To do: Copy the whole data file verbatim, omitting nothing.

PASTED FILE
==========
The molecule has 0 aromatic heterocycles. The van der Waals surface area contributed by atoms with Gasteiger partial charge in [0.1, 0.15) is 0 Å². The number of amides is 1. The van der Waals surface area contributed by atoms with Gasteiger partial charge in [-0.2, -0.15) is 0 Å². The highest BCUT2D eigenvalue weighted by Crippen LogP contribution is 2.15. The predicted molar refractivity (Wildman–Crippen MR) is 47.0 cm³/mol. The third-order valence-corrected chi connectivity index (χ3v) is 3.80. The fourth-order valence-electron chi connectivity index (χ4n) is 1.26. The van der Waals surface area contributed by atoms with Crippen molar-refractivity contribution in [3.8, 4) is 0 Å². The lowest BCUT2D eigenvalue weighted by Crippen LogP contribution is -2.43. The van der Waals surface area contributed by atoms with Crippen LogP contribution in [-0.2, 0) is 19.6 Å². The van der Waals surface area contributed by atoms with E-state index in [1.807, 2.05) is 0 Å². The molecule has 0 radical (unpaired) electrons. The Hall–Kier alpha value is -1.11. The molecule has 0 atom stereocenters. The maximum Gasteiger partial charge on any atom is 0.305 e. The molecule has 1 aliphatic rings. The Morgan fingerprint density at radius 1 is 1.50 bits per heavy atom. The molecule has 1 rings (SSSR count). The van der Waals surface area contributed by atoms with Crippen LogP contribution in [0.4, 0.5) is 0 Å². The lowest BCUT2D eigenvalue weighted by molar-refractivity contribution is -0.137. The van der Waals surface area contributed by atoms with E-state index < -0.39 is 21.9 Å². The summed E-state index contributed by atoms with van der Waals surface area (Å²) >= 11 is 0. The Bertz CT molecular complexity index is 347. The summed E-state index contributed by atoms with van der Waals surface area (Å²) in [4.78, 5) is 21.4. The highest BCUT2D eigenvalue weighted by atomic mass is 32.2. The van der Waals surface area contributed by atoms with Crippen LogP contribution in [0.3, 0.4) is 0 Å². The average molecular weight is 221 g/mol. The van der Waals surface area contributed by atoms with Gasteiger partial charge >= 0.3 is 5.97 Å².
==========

The molecule has 0 aromatic heterocycles. The van der Waals surface area contributed by atoms with Gasteiger partial charge in [0.1, 0.15) is 0 Å². The number of amides is 1. The van der Waals surface area contributed by atoms with Gasteiger partial charge in [-0.2, -0.15) is 0 Å². The highest BCUT2D eigenvalue weighted by Crippen LogP contribution is 2.15. The predicted molar refractivity (Wildman–Crippen MR) is 47.0 cm³/mol. The third-order valence-corrected chi connectivity index (χ3v) is 3.80. The fourth-order valence-electron chi connectivity index (χ4n) is 1.26. The van der Waals surface area contributed by atoms with Crippen molar-refractivity contribution in [3.8, 4) is 0 Å². The lowest BCUT2D eigenvalue weighted by Crippen LogP contribution is -2.43. The van der Waals surface area contributed by atoms with Crippen LogP contribution in [-0.2, 0) is 19.6 Å². The van der Waals surface area contributed by atoms with E-state index in [1.807, 2.05) is 0 Å². The molecule has 0 radical (unpaired) electrons. The Hall–Kier alpha value is -1.11. The molecule has 0 atom stereocenters. The maximum Gasteiger partial charge on any atom is 0.305 e. The molecule has 1 aliphatic rings. The Morgan fingerprint density at radius 1 is 1.50 bits per heavy atom. The molecule has 1 rings (SSSR count). The van der Waals surface area contributed by atoms with Crippen LogP contribution in [0.4, 0.5) is 0 Å². The lowest BCUT2D eigenvalue weighted by molar-refractivity contribution is -0.137. The van der Waals surface area contributed by atoms with E-state index < -0.39 is 21.9 Å². The summed E-state index contributed by atoms with van der Waals surface area (Å²) >= 11 is 0. The Bertz CT molecular complexity index is 347. The summed E-state index contributed by atoms with van der Waals surface area (Å²) in [4.78, 5) is 21.4. The highest BCUT2D eigenvalue weighted by atomic mass is 32.2. The van der Waals surface area contributed by atoms with Crippen LogP contribution in [0.3, 0.4) is 0 Å². The average molecular weight is 221 g/mol. The van der Waals surface area contributed by atoms with Gasteiger partial charge >= 0.3 is 5.97 Å².